Whenever I hear the future of work, I reach for my pistol

There is no future of work, just the journey

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For years it has been evident that there is no ‘future of work’. There is only a journey with no destination and no single way of not getting to it. That hasn’t stopped people talking about it all endlessly. And each time they have, I’ve reached for my pistol.

This used to be primarily about the office. This was always a snark, based on a faulty idea that all things were converging on a single point, the elusive office of the future with its juvenilia, sun-dappled campuses, millennial workforce and sleep pods. There were all sorts of issues with this idea, not least that it’s easy to overplay the role of office design in shaping work and people’s experience of it. Important but not the only thing and not as important as culture in any case.

As I wrote in the book Creating the Productive Workplace back in 2017:

What we must also be wary of is an idea that seems to inform the endlessly rolling debate about the ‘office of the future’. This supposes that just around the corner there is an idealised end point for office design which will resolve all of the issues we have with work and the workplace. What this fails to account for is that the office is always out of date and always in a state of transition.

We make the same mistake when we consider our own place in the world. We humans assume that we are somehow at the apex of the evolutionary tree when the truth is that we are transitional forms in exactly the same way as all other creatures. We don’t need to seek the missing link, because we are it, and always have been.

Now the mythical work singularity is mostly based around the idea of remote work. I don’t need to link to any of them but it’s not hard to find proclamations about this imaginary point in time that bear more than a passing resemblance to those about the office of the future, except with a more apocalyptic edge.

Firms are being told by one prominent individual that if they don’t close their offices as soon as possible and switch to the sort of app supplied by this individual’s firm, they’ll be out of business within a few years. This kind of stuff gets lots of likes right now.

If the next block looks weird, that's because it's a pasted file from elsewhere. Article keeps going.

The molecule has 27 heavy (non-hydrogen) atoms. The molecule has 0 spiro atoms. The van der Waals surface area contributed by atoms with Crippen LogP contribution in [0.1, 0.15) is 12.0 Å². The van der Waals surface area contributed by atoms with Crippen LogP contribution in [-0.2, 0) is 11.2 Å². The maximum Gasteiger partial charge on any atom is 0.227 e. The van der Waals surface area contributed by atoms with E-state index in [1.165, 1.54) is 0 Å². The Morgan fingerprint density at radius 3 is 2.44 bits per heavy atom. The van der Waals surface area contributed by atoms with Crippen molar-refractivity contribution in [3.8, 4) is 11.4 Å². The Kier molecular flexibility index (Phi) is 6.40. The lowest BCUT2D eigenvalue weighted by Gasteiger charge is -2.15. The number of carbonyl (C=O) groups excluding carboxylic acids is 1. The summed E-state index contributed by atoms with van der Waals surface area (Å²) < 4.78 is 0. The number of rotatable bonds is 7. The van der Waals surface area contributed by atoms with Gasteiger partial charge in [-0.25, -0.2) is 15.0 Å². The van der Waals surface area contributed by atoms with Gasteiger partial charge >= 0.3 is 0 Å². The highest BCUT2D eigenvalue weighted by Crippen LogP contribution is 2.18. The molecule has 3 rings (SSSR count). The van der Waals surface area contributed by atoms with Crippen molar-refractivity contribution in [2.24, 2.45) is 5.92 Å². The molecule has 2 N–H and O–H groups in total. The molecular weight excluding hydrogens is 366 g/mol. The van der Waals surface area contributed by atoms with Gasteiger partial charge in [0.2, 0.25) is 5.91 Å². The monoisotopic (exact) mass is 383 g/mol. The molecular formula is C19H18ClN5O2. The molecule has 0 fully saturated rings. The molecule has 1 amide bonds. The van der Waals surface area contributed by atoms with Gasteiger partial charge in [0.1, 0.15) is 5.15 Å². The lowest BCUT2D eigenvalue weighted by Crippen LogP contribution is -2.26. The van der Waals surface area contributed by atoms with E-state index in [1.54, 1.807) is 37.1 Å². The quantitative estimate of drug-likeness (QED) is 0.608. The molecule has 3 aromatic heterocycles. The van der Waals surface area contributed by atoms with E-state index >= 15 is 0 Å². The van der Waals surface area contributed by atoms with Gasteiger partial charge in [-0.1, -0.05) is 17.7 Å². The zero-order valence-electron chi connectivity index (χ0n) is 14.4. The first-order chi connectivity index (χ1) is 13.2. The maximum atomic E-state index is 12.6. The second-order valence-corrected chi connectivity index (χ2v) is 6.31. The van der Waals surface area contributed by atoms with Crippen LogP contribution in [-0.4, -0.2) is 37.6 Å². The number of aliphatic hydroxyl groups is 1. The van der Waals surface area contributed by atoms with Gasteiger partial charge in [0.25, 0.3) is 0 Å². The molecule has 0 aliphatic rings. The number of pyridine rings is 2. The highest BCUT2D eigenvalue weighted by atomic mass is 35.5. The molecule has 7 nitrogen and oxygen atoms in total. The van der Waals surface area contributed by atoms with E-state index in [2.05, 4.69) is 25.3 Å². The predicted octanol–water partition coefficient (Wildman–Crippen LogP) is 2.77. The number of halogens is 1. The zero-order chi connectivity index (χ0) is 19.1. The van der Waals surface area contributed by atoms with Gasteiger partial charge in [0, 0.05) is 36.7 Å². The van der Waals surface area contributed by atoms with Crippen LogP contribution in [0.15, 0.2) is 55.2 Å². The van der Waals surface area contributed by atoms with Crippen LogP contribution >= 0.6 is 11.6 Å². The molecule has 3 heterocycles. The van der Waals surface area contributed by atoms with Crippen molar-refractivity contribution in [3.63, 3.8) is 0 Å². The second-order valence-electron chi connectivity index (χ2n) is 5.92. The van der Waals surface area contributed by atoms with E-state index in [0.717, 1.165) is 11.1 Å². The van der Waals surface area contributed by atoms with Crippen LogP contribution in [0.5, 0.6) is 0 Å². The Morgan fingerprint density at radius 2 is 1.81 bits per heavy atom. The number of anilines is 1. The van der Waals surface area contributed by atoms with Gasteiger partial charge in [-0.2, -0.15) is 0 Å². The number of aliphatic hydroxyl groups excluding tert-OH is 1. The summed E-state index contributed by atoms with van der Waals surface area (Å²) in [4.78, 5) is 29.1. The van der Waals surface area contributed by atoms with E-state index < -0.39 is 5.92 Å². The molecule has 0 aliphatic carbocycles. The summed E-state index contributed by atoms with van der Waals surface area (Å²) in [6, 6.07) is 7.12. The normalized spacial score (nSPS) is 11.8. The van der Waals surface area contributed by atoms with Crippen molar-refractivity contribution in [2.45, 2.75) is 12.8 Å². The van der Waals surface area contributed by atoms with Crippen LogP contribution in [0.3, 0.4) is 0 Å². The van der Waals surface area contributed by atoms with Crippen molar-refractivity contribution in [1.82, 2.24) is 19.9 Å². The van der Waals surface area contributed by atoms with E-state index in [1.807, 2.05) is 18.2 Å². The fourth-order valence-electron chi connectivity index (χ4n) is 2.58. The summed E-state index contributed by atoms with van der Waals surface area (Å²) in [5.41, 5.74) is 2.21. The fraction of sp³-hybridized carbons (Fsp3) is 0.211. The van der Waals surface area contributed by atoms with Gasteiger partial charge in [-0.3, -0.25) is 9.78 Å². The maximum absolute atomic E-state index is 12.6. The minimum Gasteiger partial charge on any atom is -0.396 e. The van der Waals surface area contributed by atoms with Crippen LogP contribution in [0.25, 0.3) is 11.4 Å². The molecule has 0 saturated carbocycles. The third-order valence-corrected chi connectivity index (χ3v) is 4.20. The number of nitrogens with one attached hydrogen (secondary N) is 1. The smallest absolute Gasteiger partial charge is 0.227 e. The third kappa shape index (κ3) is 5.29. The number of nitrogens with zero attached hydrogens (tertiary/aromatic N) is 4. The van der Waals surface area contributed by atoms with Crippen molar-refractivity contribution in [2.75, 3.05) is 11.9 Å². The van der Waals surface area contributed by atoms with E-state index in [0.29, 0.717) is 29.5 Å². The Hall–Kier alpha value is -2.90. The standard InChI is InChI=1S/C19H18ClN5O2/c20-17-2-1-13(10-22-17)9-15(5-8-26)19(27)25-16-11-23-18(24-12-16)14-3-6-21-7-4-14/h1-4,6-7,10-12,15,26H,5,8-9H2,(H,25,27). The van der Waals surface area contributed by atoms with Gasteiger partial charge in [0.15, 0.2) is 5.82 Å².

Throw enough around…

It’s transparent, apocalyptic and at the further edge of the argument, but we once again face the challenge of coping with laundered ideas that can lead to faulty decisions. Throw around enough bullshit like this, and it will stick.

The problem with many of the loudest analyses about the future of work is not that they are wrong on their own terms, but that they lead to proclamations about how they will apply to everybody. Sometimes this is the fault of headlines that don’t reflect content. Sometimes it’s about attention seeking on social media. Sometimes about marketing. Sometimes just about the limited perspective of the person making the claim.

It’s mundane but demonstrably true to say that what the past year has really given us is a chance to promulgate a range of ideas that have been around a long time and have the potential to improve people’s working lives, reshape society and the economy in positive ways and offer organisations more choice about their working cultures.

It has taken the pandemic to bring all of this to greater attention. But as Tim Oldman argues here, if organisations, the office sector and designers are really interested in the opportunities presented to them in the current moment, they need to get on with it.

There is also an onus on those making the loudest noises to address some of the problems that will arise from the world they are proclaiming, should it ever come to pass. We already know how technology can atomise societies. We also know that not everybody is in the same boat when it comes to this stuff. We already know that people on the whole do not like gig work, and with good reason. It is not enough for them to brush aside such concerns as problems for the government or solvable by UBI. They too need to have better arguments about the future of work.

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